Since it was first discovered in early March, the Ebola outbreak in West Africa has reportedly taken 1,546 lives and infected about 3,052 others — a number that is likely to grow rapidly as affected countries (Guinea, Liberia, Nigeria and Sierra Leone) struggle to contain the disease, according to the World Health Organization’s website
While the disease has moved to other countries (two U.S. cases, and others in the Middle East), the virus has mainly been contained to one continent.
But, this latest outbreak has raised some important questions for travelers, the healthcare industry, travel-related services, and any businesses with operations or workers in affected areas because of the potential for the disease to spread.
While the Ebola virus disease (EVD) can only be transmitted through direct contact of open wounds or mucous membranes with contaminated blood, other fluids, or organs, it is not the only pandemic. Others have the potential to spread much more easily, and much faster.
Clayton Shoup, Workers Compensation Line of Business Director at Zurich North America, advises companies to have a plan in place in case another pandemic, one like the H1N1 virus, which spread throughout Mexico and into the United States in 2009 at an alarmingly pace, happens to reappear.
“The pandemic prior to H1N1 was in the 1960s,” he says. “The speed at which H1N1 spread was a surprise to people, so I think it woke everyone up. This is a serious risk, and a pretty important topic to discuss within businesses. We have to be prepared for it.”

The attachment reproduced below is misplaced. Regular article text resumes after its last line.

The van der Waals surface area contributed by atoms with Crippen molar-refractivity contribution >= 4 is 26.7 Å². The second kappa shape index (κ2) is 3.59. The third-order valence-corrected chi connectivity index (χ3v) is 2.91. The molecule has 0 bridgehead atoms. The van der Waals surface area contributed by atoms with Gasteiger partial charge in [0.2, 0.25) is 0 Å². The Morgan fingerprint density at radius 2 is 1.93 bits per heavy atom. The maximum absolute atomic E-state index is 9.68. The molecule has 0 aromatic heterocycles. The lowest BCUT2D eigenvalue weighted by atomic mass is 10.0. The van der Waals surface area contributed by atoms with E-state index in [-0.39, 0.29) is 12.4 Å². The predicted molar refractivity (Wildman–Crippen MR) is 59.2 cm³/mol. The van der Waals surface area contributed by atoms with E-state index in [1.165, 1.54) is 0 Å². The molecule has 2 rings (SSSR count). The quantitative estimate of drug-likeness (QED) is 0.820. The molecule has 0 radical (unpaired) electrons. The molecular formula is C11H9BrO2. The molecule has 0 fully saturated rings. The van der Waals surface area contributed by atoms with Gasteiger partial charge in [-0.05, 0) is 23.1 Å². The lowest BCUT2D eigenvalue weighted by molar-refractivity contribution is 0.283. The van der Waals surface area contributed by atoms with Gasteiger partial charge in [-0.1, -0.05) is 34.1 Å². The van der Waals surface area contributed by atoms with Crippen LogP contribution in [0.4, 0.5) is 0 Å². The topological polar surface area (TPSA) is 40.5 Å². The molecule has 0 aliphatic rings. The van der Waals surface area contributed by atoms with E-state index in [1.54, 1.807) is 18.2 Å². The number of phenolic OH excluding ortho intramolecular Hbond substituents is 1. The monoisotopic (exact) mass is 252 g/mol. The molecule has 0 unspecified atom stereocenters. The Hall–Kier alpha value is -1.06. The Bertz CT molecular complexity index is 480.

Advice: Get Educated
Shoup says one of the biggest pandemic risks to prepare for is the lack of education within communities.
“In general, businesses are probably better prepared today than they were in previous years, but there is definite opportunity for education,” he claims.
For example, there was an underlying murmur in social media about the return of the two U.S. aid workers infected with the Ebola virus. “Some people said, “Why are we bringing Ebola into the U.S.?!” But the reality was that the real exposure was nil, and these American citizens deserved the best treatment they could obtain. With risk education, more people would understand this.”
Other risks are misinformation and then inaction by businesses and public health officials.
Shoup’s advice: Know the difference between real risk and imagined risk when it comes to pandemics. Educate yourself and your employees, create plans for employee-related risks, facility-related risks, and business-continuity risks, and prepare before a pandemic reaches your office.
For more tips on how to protect your office in the event of a pandemic, check out Ebola Outbreak: Tips for Protecting Workers.
How are you preparing for a pandemic?